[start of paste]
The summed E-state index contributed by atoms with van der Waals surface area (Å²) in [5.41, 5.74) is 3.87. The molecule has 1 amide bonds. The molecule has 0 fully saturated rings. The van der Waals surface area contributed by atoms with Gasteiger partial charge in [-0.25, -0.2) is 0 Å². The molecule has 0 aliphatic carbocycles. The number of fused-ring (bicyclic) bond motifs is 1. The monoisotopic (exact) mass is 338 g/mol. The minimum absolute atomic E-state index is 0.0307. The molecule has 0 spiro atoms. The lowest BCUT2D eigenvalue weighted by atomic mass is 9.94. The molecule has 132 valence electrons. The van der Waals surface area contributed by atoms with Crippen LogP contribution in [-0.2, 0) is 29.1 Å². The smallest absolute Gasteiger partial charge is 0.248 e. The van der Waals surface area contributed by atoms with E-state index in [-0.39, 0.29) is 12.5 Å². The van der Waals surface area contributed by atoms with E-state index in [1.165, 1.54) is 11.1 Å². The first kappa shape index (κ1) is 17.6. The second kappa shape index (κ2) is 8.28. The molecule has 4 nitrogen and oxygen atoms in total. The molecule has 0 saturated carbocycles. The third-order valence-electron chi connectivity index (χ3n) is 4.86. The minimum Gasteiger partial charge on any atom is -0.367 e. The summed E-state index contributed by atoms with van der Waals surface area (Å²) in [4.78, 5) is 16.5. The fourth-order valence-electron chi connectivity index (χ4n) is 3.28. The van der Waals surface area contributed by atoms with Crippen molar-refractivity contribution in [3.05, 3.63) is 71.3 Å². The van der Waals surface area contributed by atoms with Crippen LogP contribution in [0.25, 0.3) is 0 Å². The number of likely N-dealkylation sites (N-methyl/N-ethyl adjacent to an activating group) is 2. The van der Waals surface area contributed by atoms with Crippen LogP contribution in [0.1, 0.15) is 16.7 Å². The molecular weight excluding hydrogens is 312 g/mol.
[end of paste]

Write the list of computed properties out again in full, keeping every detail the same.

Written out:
The summed E-state index contributed by atoms with van der Waals surface area (Å²) in [5.41, 5.74) is 3.87. The molecule has 1 amide bonds. The molecule has 0 fully saturated rings. The van der Waals surface area contributed by atoms with Gasteiger partial charge in [-0.25, -0.2) is 0 Å². The molecule has 0 aliphatic carbocycles. The number of fused-ring (bicyclic) bond motifs is 1. The monoisotopic (exact) mass is 338 g/mol. The minimum absolute atomic E-state index is 0.0307. The molecule has 0 spiro atoms. The lowest BCUT2D eigenvalue weighted by atomic mass is 9.94. The molecule has 132 valence electrons. The van der Waals surface area contributed by atoms with Crippen LogP contribution in [-0.2, 0) is 29.1 Å². The smallest absolute Gasteiger partial charge is 0.248 e. The van der Waals surface area contributed by atoms with E-state index in [-0.39, 0.29) is 12.5 Å². The van der Waals surface area contributed by atoms with E-state index in [1.165, 1.54) is 11.1 Å². The first kappa shape index (κ1) is 17.6. The second kappa shape index (κ2) is 8.28. The molecule has 4 nitrogen and oxygen atoms in total. The molecule has 0 saturated carbocycles. The third-order valence-electron chi connectivity index (χ3n) is 4.86. The minimum Gasteiger partial charge on any atom is -0.367 e. The summed E-state index contributed by atoms with van der Waals surface area (Å²) in [4.78, 5) is 16.5. The fourth-order valence-electron chi connectivity index (χ4n) is 3.28. The van der Waals surface area contributed by atoms with Crippen molar-refractivity contribution in [3.05, 3.63) is 71.3 Å². The van der Waals surface area contributed by atoms with Crippen LogP contribution in [0.25, 0.3) is 0 Å². The number of likely N-dealkylation sites (N-methyl/N-ethyl adjacent to an activating group) is 2. The van der Waals surface area contributed by atoms with Crippen LogP contribution in [0.1, 0.15) is 16.7 Å². The molecular weight excluding hydrogens is 312 g/mol.